Raising Dairy Goats - A Guide to Breeds

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Dairy goats can be the perfect solution to the small homesteader who wants a steady producing dairy animal, but perhaps doesn’t have the space, or housing available to raise a cow.

Before choosing a dairy goat breed, there are a few things you need to know about dairy goats in general.

  •  Dairy goats must be milked twice a day, 12 hours apart.
  •  They must be bred and give birth (usually each year) in order to produce milk.

So, before you buy a dairy goat, you must realize that you will have to find a buck each fall and you will have to find a solution to the 1-4 kids being born each Spring if you want to keep your girls in milk.

Dairy goats also need a quality grain or alfalfa, grass hay, minerals, and pasture. Dairy goat nutrition is especially important because for most of their lives, does are either pregnant or lactating. This requires adequate protein and balanced feed.

Goat milk, when tasted raw, is much like cows milk in flavor. Goat milk gets its goat-y flavor if it is aged, or when it is heated for pasteurization. This flavor has a slight tang, similar to Greek yogurt, or the flavor you taste with store bought goat cheese.

Goat milk is also healthier than cows milk:

  • Goat milk is easier to digest due to the smaller protein and fat molecules.
  • It contains less lactose than cows milk.
  • It also has about 89% less Alpha s1 Casein which is known to cause milk allergies.

It has:

  •  13% more Calcium
  • 25% more Vitamin B6
  • 47% more Vitamin A
  • 134% more Potassium than cow's milk.


Butterfat is what gives goat milk its sweet flavor. It also makes the milk more rich, makes more decadent cream and you will be able to make more butter per gallon.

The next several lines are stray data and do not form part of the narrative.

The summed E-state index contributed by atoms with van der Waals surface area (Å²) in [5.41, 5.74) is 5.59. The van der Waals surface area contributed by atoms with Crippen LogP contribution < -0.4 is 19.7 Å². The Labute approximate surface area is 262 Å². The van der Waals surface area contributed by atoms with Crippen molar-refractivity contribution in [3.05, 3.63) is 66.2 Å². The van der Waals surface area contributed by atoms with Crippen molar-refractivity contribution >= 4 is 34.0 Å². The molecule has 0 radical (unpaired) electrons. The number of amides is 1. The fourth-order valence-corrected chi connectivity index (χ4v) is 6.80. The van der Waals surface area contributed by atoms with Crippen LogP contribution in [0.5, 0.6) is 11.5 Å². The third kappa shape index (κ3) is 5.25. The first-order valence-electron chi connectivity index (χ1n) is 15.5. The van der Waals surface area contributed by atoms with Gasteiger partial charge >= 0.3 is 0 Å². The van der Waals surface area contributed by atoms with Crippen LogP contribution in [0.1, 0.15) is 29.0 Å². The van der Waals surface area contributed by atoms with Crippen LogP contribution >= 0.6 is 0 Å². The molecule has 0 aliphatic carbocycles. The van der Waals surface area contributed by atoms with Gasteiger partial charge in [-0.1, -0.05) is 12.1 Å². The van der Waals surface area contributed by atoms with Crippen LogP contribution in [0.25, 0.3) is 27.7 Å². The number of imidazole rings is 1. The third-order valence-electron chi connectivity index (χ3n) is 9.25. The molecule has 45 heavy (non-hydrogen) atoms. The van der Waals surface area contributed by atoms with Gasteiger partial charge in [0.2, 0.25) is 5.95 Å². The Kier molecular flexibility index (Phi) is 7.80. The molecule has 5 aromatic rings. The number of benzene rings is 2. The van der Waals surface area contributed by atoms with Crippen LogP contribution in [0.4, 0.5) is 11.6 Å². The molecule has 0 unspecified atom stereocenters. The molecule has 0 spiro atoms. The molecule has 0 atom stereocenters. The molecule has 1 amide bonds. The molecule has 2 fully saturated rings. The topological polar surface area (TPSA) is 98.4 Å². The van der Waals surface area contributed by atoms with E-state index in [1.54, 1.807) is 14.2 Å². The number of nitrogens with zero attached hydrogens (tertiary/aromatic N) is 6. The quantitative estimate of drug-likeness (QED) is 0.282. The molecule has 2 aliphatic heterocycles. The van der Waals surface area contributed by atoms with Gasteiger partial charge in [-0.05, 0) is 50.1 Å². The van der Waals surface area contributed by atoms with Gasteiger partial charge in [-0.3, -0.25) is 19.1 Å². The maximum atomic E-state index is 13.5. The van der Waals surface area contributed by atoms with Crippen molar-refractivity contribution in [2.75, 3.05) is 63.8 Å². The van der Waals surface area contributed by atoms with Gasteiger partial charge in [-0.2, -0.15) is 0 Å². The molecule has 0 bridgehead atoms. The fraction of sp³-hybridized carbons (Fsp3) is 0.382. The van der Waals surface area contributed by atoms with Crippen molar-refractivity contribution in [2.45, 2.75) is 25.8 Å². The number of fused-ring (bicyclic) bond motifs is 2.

Goat milk is naturally homogenized which means the butterfat is emulsified into the milk and will not rise to the top as easily as in cows milk. In order to “harvest” your goat cream to make butter etc. you will need a milk separator. This is a machine that uses centrifugal force to whip the fat laden cream away from the skim milk.2012-10-23 008.jpg

Each breed is known to have an “average” butterfat content. (show below) Breeds who have higher butterfat tend to give less milk. Knowing this can help you to choose which breed is best for your purposes.

Dairy Goat Breeds

Technically you can milk any goat, but these 7 are the best known in the United States and probably the easiest to find.


  • Weight: Does: 135lbs+, Bucks: 165lbs+
  • Height at withers: Does: 30”, Bucks: 32”
  • Average milk amount per day: 1 ½ - 3 gallons
  • Butterfat content: 3%

Saanens are a large dairy goat and the highest in milk production. They are a hearty breed with a calm temperament, and though large, they are great with children. They have the traditional Alpine ears that are upright and forward. The coat is usually white or off white.


  • Weight: Does: 130lbs+, Bucks: 170lbs+
  • Height at withers: Does: 30”, Bucks: 35”
  • Average milk amount per day: 1-2 gallons
  • Butterfat content: 3.5%

The Alpine is also a large breed of dairy goat, weighing close to the Saanen breed. This breed was developed in the French Alps. We used to raise Alpines and they have very gentle dispositions and keep production high throughout the year.   


  • Weight: Does: 120lbs+, Bucks: 150lbs+
  • Height at withers: Does: 28”, Bucks: 30”
  • Average milk amount per day: ½ - 1 gallon
  • Butterfat content: 3.8%

The Oberhasli is a medium size goat from Switzerland. The Alpine breed was established from the Oberhasli. It produces less milk than the larger breeds, but has a higher butterfat content. Not only is the Oberhasli a good dairy goat, but they make great pack animals. They have a gentle temperament and are more willing to please than some other breeds. The unique coloring of this goat breed is called chamoisee. It’s a deep rich, reddish bay color with black tips, a black dorsal stripe and black lower legs.